Sigma Made the 15mm f/1.4 Fisheye to Prove It Is a ‘Master of Optics’

Sigma 15mm f/1.4 photo
Photo by Michał Kałużny, provided courtesy of Sigma.

Sigma’s new 15mm f/1.4 DG DN Art diagonal fisheye lens is unique, a little bit weird, and definitely niche. The company knows it won’t be a big seller, but that’s not why it decided to make it. Sigma made it to prove a point.

Speaking to PetaPixel at the CP+ photography exhibition in Yokohama, Japan last week, Sigma’s CEO Kazuto Yamaki admitted that he did not think the company’s new wide-angle fisheye would be a top seller. It was made for astrophotographers who he says asked the company to create a bright fisheye lens for very specific photos.

“We knew that it cannot be a bestseller. It’s a very niche product,” he explains.

15mm f/1.4 fisheye example
Photo by Michał Kałużny, provided courtesy of Sigma.

“I think this fisheye can support very creative astrophotographers [and allow them] to create new types of images, especially maybe [of the] Northern Lights. They need to cover the as big [an area] as possible with a fast shutter speed [to capture them].”

But more than that, Yamaki explains that his company took on the challenge of the diagonal fisheye because it wanted to prove a point: that being a third party lens manufacturer is not a mark against the skill of its engineers and the quality of its products.

“Well, people say Sigma is a third party lens manufacturer. So they put Sigma at a kind of lower level brand compared to the camera manufacturers,” he says.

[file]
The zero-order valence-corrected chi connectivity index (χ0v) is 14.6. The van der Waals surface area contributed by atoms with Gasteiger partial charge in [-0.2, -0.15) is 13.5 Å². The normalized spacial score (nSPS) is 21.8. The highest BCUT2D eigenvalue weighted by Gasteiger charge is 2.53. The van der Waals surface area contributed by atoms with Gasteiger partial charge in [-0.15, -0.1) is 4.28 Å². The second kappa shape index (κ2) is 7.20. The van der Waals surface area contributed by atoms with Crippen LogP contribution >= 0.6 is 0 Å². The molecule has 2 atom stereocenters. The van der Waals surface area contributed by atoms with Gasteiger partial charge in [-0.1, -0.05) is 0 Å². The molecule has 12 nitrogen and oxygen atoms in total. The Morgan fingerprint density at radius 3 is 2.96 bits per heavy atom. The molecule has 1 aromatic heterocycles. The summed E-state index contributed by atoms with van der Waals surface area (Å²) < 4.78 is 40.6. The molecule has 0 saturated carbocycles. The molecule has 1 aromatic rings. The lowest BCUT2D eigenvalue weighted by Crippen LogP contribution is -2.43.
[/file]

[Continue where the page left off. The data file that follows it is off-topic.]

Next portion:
“Yes, we are a third party lens supplier, but we don’t believe that it means our technology is inferior to those of the camera manufacturer. Actually, we are one of the top lens manufacturers. So my goal is to be a real top brand in among the lens makers. We want to be a real master of optics,” Yamaki continues.

“So in order to show our capability, we need to make such a lens, [we need to make] very special lenses. But some, it’s small number, but some specific photographer really needs such a lens. [We received] several inquiries, not a huge number, from photographers all over the world [for this type of lens]. Satisfying some special photographers’ needs is our mission.”

15mm f/1.4 fisheye example
Photo by Michał Kałużny, provided courtesy of Sigma.

When asked if it made the lens to prove a point, Yamaki responded, “Yes.”

What makes the 15mm f/1.4 DG DN Art lens somewhat special among modern lenses is that it doesn’t rely on any in-camera corrections — all aberrations and flaws are corrected through the optical design.

“It’s much easier than before to correct chromatic aberration. Probably the most difficult aberration to correct is coma. The 15mm has very little coma,” Yamaki says.

“It is not the glass used but the optical design. Actually there are only two drawbacks for the new 15mm fisheye. One is [that it is] heavy and bulky. Actually we release a 500mm f/5.6, which is right about the same size. The other one is a relatively longer minimum focus distance.”

Yamaki does understand that the 15mm f/1.4 lens isn’t perfect for everything, but Sigma’s engineers prioritized performance for the intended use case: large, expansive scenes at night.

“Because we had to optimize performance at the infinity [for the lens’ intended purpose], that’s why we have to compromise the performance [up close].”

15mm f/1.4 fisheye example
Photo by Michał Kałużny, provided courtesy of Sigma.

For those interested in checking out Sigma’s latest wide-angle lens, PetaPixel just published its review of the 15mm f/1.4 DG DN Art diagonal fisheye.

“There is nothing like this lens on the market. As diagonal fisheye lenses with an f/1.4 aperture go, this is really it,” PetaPixel‘s Chris Niccolls writes. “Slower fisheye lenses can be found or adapted, but for low-light or astro work, this is the lens to choose.”

From how it performed through a review, it appears that Sigma’s goals for the 15mm f/1.4 were met.